Nov 7, In Jeremias Gotthelf’s 19th century gothic horror story The Black Spider, newly translated by Susan Bernofsky, a young woman makes a pact. Apr 5, The Black Spider. by Jeremias Gotthelf. Translated by Susan Bernofsky. NYRB Classics, I picked up The Black Spider because of its. And yet, there it is, Jeremias Gotthelf’s “The Black Spider” (or, as it was titled in its original German, “Die schwarze Spinne”), holding pride of place in Jones.

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Having recently read her translations of Kafka and Walser, as well as many of her blog posts at Translationista.

The Black Spider By Jeremias Gotthelf – The

And although I rarely find blurbs to be helpful, I was further intrigued by the Thomas Mann quote printed on the back cover: The Black Spider contains a story within a story. The first of these, which is merely a frame for the second, begins with an idyllic scene at a farmhouse, where the baptism of a baby boy is being celebrated.

A great feast has been prepared for the spidder, and Gotthelf describes it in amusingly excessive detail.

When the first round of feasting has come to an end, one of the guests asks the grandfather to account for the ugly black window post that mars the otherwise beautiful home in which they have gathered. After some hesitation, jremias answers by telling them the story of the black spider.

It is at this point that the book becomes interesting. In return for his help, however, they must pay a terrible price.

Here it becomes clear that this is not the kind of fairy tale one might find among the stories of the Brothers Grimm, but a conspicuously Christian parable about the fate of the human soul.

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Jeremiss the green man is the devil, and the payment he demands is an unbaptized child. The peasants flee the green man in terror, and back at home they tell their wives about the dreadful circumstances they have fallen into.

There is much jfremias and wailing, but one peasant stands out gotthwlf all the others: At first it seems that Christine will be the heroine of this story, but in fact she becomes the villain.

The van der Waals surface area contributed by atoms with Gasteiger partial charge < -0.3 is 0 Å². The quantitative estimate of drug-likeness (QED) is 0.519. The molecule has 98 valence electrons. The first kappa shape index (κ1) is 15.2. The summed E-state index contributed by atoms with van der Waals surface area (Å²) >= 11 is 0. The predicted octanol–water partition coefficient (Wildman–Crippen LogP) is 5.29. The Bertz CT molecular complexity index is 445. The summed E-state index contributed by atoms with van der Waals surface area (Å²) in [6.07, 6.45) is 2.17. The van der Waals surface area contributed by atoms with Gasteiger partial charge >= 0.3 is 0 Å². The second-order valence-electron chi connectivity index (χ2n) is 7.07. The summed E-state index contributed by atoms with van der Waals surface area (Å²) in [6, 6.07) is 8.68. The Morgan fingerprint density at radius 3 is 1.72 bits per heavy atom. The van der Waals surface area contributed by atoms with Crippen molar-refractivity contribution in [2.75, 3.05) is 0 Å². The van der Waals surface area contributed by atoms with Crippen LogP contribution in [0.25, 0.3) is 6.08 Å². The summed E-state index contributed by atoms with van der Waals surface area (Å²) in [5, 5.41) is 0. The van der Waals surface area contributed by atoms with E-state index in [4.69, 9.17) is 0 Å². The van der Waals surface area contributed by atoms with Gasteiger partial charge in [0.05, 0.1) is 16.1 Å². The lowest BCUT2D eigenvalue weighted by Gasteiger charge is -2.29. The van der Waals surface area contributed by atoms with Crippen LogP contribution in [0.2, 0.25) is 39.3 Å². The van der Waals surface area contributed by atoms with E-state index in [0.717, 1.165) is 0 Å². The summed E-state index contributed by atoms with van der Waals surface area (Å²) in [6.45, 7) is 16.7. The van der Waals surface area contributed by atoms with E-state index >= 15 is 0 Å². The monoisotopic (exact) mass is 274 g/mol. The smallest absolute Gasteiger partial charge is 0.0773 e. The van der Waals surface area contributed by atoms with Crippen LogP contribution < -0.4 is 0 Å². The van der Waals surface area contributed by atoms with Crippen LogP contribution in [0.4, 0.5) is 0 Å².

The qualities that initially make her appealing to the reader—bravery, independence, curiosity—lead her to the devil. She meets with the green man when all the other peasants are afraid to do so; she makes the deal with him, and he seals it with a kiss.

Book Review: The Black Spider by Jeremias Gotthelf

The green man keeps his side of the bargain, but Christine does not keep hers: The peasants rejoice, for they think they have outwitted the green man, but Christine does not join them.

A painful black speck appears at the place on her cheek where the green man kissed her. Christine tried to comfort herself, saying it was nothing, bpack would soon go away; but the pain did not let up, and imperceptibly the speck grew, blakc soon everyone could see it and asked about the black dot on her face. The sense of dread established in this scene becomes even more intense in the pages that follow.

The closer the day of the birth approached, the more terrible the burning in her cheek became, and the more the black spot swelled, stretching distinct legs out from jegemias center and sprouting little hairs; shiny gottheld and stripes appeared on its back, the bump became a head, and from it flashed glinting, venomous glances, as if from two eyes.


When the next child is born and Christine fails to deliver it to the green man, the spider on her face gives birth to innumerable other spiders. They scurry off into the night and spread across the valley like a horrific disease, killing the livestock wherever they go.

Another child is born, and this time Christine manages jsremias steal it from the mother and take it to the green man. Just before she hands it to him, however, the priest arrives and rescues it. The spider that was Christine terrorizes the valley just as the smaller spiders had, but this time it is the people who are killed, not the animals.

No one is safe from the spider; no weapons are effective in fighting it off. Only an act of courageous self-sacrifice will spidfr it.

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The Black Spider is so densely packed with symbolism and religious imagery that it carries the weight of a much longer novel. As a Christian parable it is predictable and heavy-handed, but as a horror story it is as haunting as the best works of Edgar Allan Poe. Although its author might have considered jeemias an essentially religious work, contemporary readers can enjoy it on a secular level and appreciate its literary merits without accepting its theological conclusions.


jerenias Kaempf is the founding editor of The Northwest Review of Books. An Interview with Hermione Lee. Susan Bernofsky’s Blog on Literary Translation. Kaempf April 5,